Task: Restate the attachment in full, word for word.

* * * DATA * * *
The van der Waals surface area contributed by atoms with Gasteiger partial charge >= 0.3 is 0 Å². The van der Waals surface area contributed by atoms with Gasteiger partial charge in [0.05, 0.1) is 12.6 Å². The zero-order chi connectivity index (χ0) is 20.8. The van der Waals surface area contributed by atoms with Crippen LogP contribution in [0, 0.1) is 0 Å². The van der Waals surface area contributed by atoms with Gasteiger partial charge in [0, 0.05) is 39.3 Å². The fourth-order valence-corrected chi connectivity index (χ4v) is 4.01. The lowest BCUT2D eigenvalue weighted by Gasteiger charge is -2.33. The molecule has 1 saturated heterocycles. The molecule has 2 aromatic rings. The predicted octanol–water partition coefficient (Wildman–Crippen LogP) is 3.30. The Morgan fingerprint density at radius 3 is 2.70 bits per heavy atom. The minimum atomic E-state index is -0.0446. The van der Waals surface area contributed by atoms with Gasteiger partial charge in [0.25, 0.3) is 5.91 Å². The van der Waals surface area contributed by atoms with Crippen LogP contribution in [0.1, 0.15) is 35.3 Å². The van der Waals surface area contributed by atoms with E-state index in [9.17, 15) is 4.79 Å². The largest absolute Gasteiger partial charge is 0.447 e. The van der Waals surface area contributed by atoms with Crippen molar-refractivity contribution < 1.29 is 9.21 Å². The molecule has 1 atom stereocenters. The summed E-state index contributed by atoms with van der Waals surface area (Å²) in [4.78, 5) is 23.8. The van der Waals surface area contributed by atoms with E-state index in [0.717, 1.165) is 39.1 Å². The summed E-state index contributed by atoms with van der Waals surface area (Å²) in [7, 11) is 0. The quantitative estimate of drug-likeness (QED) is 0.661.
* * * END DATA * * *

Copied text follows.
The van der Waals surface area contributed by atoms with Gasteiger partial charge >= 0.3 is 0 Å². The van der Waals surface area contributed by atoms with Gasteiger partial charge in [0.05, 0.1) is 12.6 Å². The zero-order chi connectivity index (χ0) is 20.8. The van der Waals surface area contributed by atoms with Crippen LogP contribution in [0, 0.1) is 0 Å². The van der Waals surface area contributed by atoms with Gasteiger partial charge in [0, 0.05) is 39.3 Å². The fourth-order valence-corrected chi connectivity index (χ4v) is 4.01. The lowest BCUT2D eigenvalue weighted by Gasteiger charge is -2.33. The molecule has 1 saturated heterocycles. The molecule has 2 aromatic rings. The predicted octanol–water partition coefficient (Wildman–Crippen LogP) is 3.30. The Morgan fingerprint density at radius 3 is 2.70 bits per heavy atom. The minimum atomic E-state index is -0.0446. The van der Waals surface area contributed by atoms with Gasteiger partial charge in [0.25, 0.3) is 5.91 Å². The van der Waals surface area contributed by atoms with Crippen LogP contribution in [0.1, 0.15) is 35.3 Å². The van der Waals surface area contributed by atoms with E-state index in [9.17, 15) is 4.79 Å². The largest absolute Gasteiger partial charge is 0.447 e. The van der Waals surface area contributed by atoms with Crippen molar-refractivity contribution < 1.29 is 9.21 Å². The molecule has 1 atom stereocenters. The summed E-state index contributed by atoms with van der Waals surface area (Å²) in [4.78, 5) is 23.8. The van der Waals surface area contributed by atoms with E-state index in [0.717, 1.165) is 39.1 Å². The summed E-state index contributed by atoms with van der Waals surface area (Å²) in [7, 11) is 0. The quantitative estimate of drug-likeness (QED) is 0.661.